And it’s essentially a rebadged Infinity Q50. For years in Japan, the Skyline has been a badge-engineered Infiniti. The previous Nissan Skyline still had the Infiniti badges left on, for some reason.
There are some other differences beyond the badges. It has new quad-ring taillights like on the older Skyline’s, which is a nice touch. The front-end has been restyled to resemble the GTR and includes the V shape on the grille.
Also included in the grille is the sensor for ProPilot Assist, Nissan’s semi-autonomous driving technology. Nissan says that you can set a destination on the navigation system, and it’ll assist the driver on the roads included on the predefined route. When you’re in a single lane, it allows you to take your hands off the wheel, but it monitors you to make sure you’re paying attention. After all, these semi-autonomous systems are best thought of as adaptive cruise control combined with lane keep assist and a few extra functions- they can’t safely drive themselves. When the car approaches a road divide, or a slower moving vehicle, it makes noises to prompt the driver to put their hands back on the wheel and deal with these things. If the driver doesn’t respond, the car will put on the hazard lights and stop, and send an SOS call.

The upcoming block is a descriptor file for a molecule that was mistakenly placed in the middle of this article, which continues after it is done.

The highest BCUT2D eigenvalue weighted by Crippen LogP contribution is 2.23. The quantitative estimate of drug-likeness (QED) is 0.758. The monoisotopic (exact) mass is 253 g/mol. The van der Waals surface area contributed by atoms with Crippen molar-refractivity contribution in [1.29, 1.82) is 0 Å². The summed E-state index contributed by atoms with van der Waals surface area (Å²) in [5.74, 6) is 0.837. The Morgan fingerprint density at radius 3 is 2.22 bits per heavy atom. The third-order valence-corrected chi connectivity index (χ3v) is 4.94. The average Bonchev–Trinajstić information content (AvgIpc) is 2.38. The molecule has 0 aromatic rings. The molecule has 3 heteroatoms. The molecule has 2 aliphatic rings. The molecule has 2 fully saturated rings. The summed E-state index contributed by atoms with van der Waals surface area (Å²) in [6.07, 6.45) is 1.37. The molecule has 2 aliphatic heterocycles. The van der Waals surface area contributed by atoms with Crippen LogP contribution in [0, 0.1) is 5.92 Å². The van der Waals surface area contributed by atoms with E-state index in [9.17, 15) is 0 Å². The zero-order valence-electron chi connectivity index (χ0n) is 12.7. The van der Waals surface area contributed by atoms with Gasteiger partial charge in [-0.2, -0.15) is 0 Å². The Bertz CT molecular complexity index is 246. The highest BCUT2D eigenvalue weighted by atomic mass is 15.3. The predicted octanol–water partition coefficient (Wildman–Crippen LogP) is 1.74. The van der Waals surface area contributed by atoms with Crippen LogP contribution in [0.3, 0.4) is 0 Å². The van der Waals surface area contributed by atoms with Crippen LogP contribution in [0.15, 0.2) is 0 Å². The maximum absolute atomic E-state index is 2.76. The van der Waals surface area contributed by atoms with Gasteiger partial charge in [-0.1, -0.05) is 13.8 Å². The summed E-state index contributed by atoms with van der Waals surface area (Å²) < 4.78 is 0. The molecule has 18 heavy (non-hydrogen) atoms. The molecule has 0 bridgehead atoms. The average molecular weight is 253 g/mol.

The new Skyline has the same powertrains as the Q50- its available with either the VQ35HR V6 engine in the hybrid version, or with the VR30DDTT V6, which has 400 hp and 350 lb ft in the range-topping 400R. It also comes with Direct Active Steering, the widely-loathed steer-by-wire system found in the Q50.
It seems unusual to base the new Skyline on the Infiniti Q50, which was launched in 2014, and is due a replacement soon. It means that this new Skyline will either have a short production run, or will be outdated for most of its time on sale. Nissan is reportedly launching 20 cars over the next few years, so hopefully it’ll be the former.
And somewhere in those 20 cars, there will hopefully be a small sports car to rival the Subaru BRZ.